One of the big insights from COVID-19 for people who lead and manage is that the dynamics of hiring and keeping talent has changed dramatically.
As Claudio Fernández-Aráoz writes in a recent Harvard Business Review article, “The pool of available talent is suddenly both changing and expanding, and visionary leaders can make the most of it, preparing the ground for post-crisis recovery and growth.”
This is both a Good thing and a Not-So-Good thing for talent management professionals and people leaders.
Here’s what I mean.
On the Not-So-Good level: In the past, we likely viewed our competition for talent as bounded by geography -- the other clean tech firms in our region, for example, who might compete for hiring the same highly skilled candidates. Or even (gulp!) hire our current highly skilled talent away.
But COVID-19 and the shift to working remotely has upended that geographic competition dynamic. More workers are expected to continue working at home post-COVID-19, as research from Global Workplace Analytics shows.
But on the Good level, it means the market for the people we could hire for roles has expanded.
Geography may not be the barrier that it once was. It opens up the market for qualified talent beyond the area or region that previously required people to physically travel to an office.
In fact, recruiters like Mark Bradley with The Recruiting Consortium, LLC, recently said that the ability to work remotely has in recent times become a negotiating factor among highly sought after candidates. This is a hiring factor that is anticipated to continue post-COVID-19.
However, this also means that our competition -- inside our region and outside our region -- is also trying to take advantage of this shift.
So as talent management professionals and people leaders, how can we make the best of this situation? Here are several strategies and tips to consider:
Update your job descriptions to include remote work options. Do you include an option for Remote Working for all or certain positions? Should you include this in future job opening announcements? Discuss this question with hiring managers and consider how this fits into your overall Talent Management Strategy.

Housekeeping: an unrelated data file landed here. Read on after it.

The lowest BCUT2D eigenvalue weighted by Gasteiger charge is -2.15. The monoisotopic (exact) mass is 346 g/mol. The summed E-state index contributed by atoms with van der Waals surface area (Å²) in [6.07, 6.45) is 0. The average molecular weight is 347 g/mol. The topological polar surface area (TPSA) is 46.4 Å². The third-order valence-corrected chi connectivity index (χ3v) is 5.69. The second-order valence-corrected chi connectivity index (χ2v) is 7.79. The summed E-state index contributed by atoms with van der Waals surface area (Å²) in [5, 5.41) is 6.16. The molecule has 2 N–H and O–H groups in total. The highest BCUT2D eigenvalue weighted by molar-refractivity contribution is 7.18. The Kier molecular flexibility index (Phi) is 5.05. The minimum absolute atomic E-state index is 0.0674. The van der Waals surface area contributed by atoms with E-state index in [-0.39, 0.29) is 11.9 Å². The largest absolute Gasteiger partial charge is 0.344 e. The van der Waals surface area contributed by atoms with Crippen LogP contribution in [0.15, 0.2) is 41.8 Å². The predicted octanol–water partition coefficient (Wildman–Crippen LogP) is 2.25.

Revisit your Retention Strategy. If you don’t have one, this is a good time to establish one. It’s always a good time to think about ways to minimize turnover, given that the average cost per employee turnover – which includes recruiting, hiring, and training a new staff member -- is 21% of that employee’s annual salary. As Merle Weghoeft notes, that’s “21% above what you would otherwise pay to keep the same employee a happy member of your team. Add in a pandemic that stalls the global economy and forces physical distance between you and your potential new team members, and those costs are likely to rise.” Check out a number of retention tips in times of COVID-19 here.
Look for ways to demonstrate caring on behalf of the organization. Research by Limeade Institute indicated a connection between perceptions of care and employee retention. They define care “as the provision of what's necessary for the health, welfare, maintenance and protection of something. It's looking after and providing for the needs of someone or something.“ When employees feel cared for, more than 50% more plan to stay at their company for three or more years. Further, more than 80% who feel cared for are likely to recommend their organization as a great place to work.
Consider job redesign. What are the ways you can build in more opportunities for growth, autonomy, and choice into the work experience as a way to keep High Potentials and High Performers on your team?
Be aware of potential Work From Home impacts on your employees, and ensure you’re offering flexible options that diminish stress from caregiving for children or family members. Recent articles such as “Why Work From Home Isn’t Necessarily Good for Women” and “HBR Readers on Juggling Work and Kids…in a Pandemic” can illuminate the challenges that workers are facing today.
Review or develop policies for continuing to ensure employee success/productivity and wellbeing post-COVID-19, and start to plan for it. Some organizations, for example, may have a flexible work schedule with employees working from home most days and time at the office on a staggered basis to ensure social distancing. For example,